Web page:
[openstack-dev] [all] Re-evaluating the suitability of the 6 month release cycle
James.Bottomley at HansenPartnership.com
Tue Mar 3 17:35:49 UTC 2015
On Tue, 2015-03-03 at 11:59 +0100, Thierry Carrez wrote:
> James Bottomley wrote:
> > Actually, this is possible: look at Linux, it freezes for 10 weeks of a
> > 12 month release cycle (or 6 weeks of an 8 week one). More on this
> > below.
> I'd be careful with comparisons with the Linux kernel. First it's a
> single bit of software, not a collection of interconnected projects.
Well, we do have interconnection: the kernel on it's own doesn't do
anything without a userspace. The theory was that we didn't have to be
like BSD (coupled user space and kernel) and we could rely on others
(principally the GNU project in the early days) to provide the userspace
and that we could decouple kernel development from the userspace
releases. Threading models were, I think, the biggest challenges to
this assumption, but we survived.
> Second it's at a very different evolution/maturity point (20 years old
> vs. 0-4 years old for OpenStack projects).
Yes, but I thought I covered this in the email: you can see that at the
4 year point in its lifecycle, the kernel was behaving very differently
(and in fact more similar to OpenStack). The question I thought was
still valid is whether anything was learnable from the way the kernel
evolved later. I think the key issue, which you seem to have in
OpenStack is that the separate develop/stabilise phases caused
frustration to build up in our system which (nine years later) led the
kernel to adopt the main branch stabilisation with overlapping subsystem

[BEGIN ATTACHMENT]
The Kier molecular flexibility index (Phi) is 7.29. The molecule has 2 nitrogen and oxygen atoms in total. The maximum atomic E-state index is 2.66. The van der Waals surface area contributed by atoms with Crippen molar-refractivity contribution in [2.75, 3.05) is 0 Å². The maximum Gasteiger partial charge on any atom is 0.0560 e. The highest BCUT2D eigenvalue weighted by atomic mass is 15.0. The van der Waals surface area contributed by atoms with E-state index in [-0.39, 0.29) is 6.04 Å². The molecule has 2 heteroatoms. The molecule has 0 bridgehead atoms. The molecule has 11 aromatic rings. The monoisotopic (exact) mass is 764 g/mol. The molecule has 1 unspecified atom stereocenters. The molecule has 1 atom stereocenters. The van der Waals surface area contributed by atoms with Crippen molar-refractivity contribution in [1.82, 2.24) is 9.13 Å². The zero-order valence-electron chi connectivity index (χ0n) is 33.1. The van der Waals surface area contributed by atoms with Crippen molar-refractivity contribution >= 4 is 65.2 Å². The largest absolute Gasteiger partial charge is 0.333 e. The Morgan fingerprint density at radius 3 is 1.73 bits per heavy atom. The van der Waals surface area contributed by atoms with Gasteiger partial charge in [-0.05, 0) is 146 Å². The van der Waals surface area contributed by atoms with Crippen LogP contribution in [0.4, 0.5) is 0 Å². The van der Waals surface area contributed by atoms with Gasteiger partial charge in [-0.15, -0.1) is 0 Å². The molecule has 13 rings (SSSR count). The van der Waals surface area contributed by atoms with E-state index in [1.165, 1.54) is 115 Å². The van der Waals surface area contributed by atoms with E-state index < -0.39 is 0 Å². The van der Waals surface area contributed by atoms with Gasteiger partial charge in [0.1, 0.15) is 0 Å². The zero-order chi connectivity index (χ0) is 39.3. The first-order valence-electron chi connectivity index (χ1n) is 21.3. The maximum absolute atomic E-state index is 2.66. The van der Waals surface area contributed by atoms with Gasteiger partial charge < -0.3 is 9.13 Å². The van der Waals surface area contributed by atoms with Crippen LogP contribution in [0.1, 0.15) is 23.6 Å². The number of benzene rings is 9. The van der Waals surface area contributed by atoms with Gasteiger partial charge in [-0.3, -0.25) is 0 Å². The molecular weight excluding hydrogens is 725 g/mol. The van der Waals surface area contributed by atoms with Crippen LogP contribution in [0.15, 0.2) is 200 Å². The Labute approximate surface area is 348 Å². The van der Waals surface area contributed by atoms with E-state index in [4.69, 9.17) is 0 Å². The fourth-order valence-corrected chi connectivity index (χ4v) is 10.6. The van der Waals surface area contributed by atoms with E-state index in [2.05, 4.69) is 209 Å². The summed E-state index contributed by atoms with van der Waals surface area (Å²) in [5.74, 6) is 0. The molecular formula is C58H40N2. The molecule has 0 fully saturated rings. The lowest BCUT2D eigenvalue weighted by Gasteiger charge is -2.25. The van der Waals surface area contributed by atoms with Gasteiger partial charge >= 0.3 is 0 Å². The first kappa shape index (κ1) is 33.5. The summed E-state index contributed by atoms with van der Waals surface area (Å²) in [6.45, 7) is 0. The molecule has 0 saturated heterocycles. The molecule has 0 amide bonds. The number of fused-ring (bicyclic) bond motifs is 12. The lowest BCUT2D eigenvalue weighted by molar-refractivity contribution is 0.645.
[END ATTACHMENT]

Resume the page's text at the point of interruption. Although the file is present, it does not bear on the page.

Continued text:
> Finally it sits at a
> different layer, so there is less need for documentation/translations to
> be shipped with the software release.
It's certainly a lot less than you, but we have the entire system call
man pages. It's an official project of the kernel:
And we maintain translations for it
The main difference is that our translation projects are not integrated
into our releases. They're done mostly by the downstream (debian if you
look: the rest of the distros do invest in translations but they don't
make the upstream effort with them), so we don't specify what
translations we have, we allow interested parties to choose to help.
I would argue that the downstream is the best place to manage
translations because they decide which markets are important or
interesting, but if you still want to control this at the upstream end,
with Daniel's proposal, it would mean you only really need translations
for stable releases.
> The only comparable project in terms of evolution/maturity in the
> OpenStack world would be Swift, and it happily produces releases every
> ~2months with a 1-week stabilisation period.
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